Armory Center for the Arts is pleased to announce it will host David Askevold: Once Upon a Time in the East, a traveling retrospective exhibition organized by David Diviney, Curator of Exhibitions at the Art Gallery of Nova Scotia. The exhibition features works that consider the four strains of Askevold’s exploratory journey: sculpture/installation, film and video, photo-text works, and late digital images. It includes key pieces from each stage of the artist’s career. Once Upon a Time in the East will be on display in the Armory’s Caldwell Gallery and Mezzanine Galleries from July 8 through September 15, 2012. A reception, free and open to the public, will take place on Saturday July, 7 from 7-9pm.
Armory Chief Curator Irene Tsatsos notes, “It is very exciting to be bringing this show to the Los Angeles area – aside from some small works the recent group exhibition She Accepts the Proposition, David's work hasn’t been seen in LA since its inclusion in the Getty’s California Video show in 2008, and not on a large scale since the show at Los Angeles Contemporary Exhibitions (LACE) in 2002. There is considerable enthusiasm for this exhibition, identified by Artforum as one of the top 50 shows of the year.”
Born and educated in the United States, David Askevold (1940-2008) spent much of his career in Nova Scotia. Recognized as a pioneer in the development of conceptual video and photo-based art, he broke into the international art scene in 1970 when his work was included in the seminal exhibition Information at New York’s Museum of Modern Art. In the late 1970s and early 1980s, Askevold made his way to Southern California, teaching at Art Center College of Design in Pasadena, California Institute of the Arts in Valencia, and the University of California, Irvine, and participated in exhibitions at Los Angeles Contemporary Exhibitions (LACE), Museum of Contemporary Art (MOCA), and Los Angeles Institute of Contemporary Art (LAICA). His rich career in Southern California as an artist and teacher informed a number of younger artists, including Mike Kelley and Tony Oursler, both of whom later became his collaborators.
In 1968 Askevold moved to Halifax, Nova Scotia, from California to lecture at what has since become Nova Scotia College of Art and Design. As an instructor there into the early 1970s, Askevold developed and led the legendary Projects Class that is still widely regarded as a radical innovation in contemporary art pedagogy. He continued to teach for much of his career, and was highly influential in Canada and the United States.
Askevold collapsed formal narrative structures in favor of free-flowing image constructions unfolding in a synergy of visual motifs. He was a prolific creator throughout his career, continuing to produce work for four decades. His work has been included in many of the genre’s seminal exhibitions and texts. As Jonathan Newman, curatorial assistant in the photography department at the National Gallery of Canada wrote in Vernissage, “Regardless of media, Askevold’s approach to art-making embraced experimentation, ambiguity, subjectivity, and the unexpected. His playfully complex works often defy easy explanation and offer the possibility of finding meaning in art in unanticipated ways.”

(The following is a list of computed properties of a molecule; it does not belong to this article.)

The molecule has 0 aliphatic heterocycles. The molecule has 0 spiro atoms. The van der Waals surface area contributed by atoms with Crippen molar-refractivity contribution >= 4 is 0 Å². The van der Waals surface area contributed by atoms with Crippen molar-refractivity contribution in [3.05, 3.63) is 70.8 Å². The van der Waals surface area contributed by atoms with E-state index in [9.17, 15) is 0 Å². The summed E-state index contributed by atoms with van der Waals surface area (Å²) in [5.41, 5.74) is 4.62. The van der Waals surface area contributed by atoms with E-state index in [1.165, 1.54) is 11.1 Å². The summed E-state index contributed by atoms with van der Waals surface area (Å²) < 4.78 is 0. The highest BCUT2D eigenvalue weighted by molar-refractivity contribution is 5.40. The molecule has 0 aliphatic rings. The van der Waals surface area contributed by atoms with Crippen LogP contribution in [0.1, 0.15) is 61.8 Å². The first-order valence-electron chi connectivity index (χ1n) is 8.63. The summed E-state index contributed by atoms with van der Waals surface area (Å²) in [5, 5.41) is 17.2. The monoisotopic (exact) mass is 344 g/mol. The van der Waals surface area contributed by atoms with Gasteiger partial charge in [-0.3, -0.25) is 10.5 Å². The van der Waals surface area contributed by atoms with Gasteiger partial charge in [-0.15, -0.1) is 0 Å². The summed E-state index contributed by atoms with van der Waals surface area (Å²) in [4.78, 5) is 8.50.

About the exhibition
Once Upon a Time in the East begins with Askevold’s early, ground-breaking video works from the early 1970s, considered to be the first conceptual video art ever made in Canada. It includes The Nova Scotia Project, a large-scale, multi-disciplinary work from the mid-‘90s in which Askevold systematically documented the thousands of harbors along the rocky coast of Nova Scotia. This epic project comprises four elements: Once Upon a Time in the East, a series of aerial photographs of small craft harbors taken by the provincial department of fisheries and oceans; The Road Journal, photographs taken at road level on the way into the harbors; the End of the Road Matrix, photographs of structures such as fishing sheds from each harbor; and, Don’t Eat Crow, a garden shed housing a video installation. The exhibition also offers a mix of later pieces, primarily photo-based, and a video installation entitled Two Beasts, which was to be his last work. Askevold was collaborating on Two Beasts with his former student and New York artist Tony Oursler when he died in 2008; Oursler completed the project in 2010.
Once Upon a Time in the East is organized by the Art Gallery of Nova Scotia with the support of the Museums Assistance Program (MAP) of the Department of Canadian Heritage, the Canada Council for the Arts, and the Nova Scotia Department of Communities, Culture, and Heritage. The exhibition originated at the National Gallery of Canada, Ottawa and traveled to the Confederation Centre Art Gallery, Charlottetown. Following its presentation at the Armory, the exhibition will travel to the Art Gallery of Nova Scotia, Halifax. Once Upon a Time in the East is accompanied by a full-color, hardcover, 144-page book published by Goose Lane Editions and Art Gallery of Nova Scotia and edited by David Diviney. It includes texts by Diviney along with Ray Cronin, Director and CEO of the Art Gallery of Nova Scotia; Aaron Brewer, artist and writer; Peggy Gale, curator and writer; Mario Garcia Torres, artist; Richard Hertz, former director of Graduate Programs at Art Center College of Design, Pasadena; Tony Oursler, artist; and Irene Tsatsos, Chief Curator, Armory Center for the Arts.
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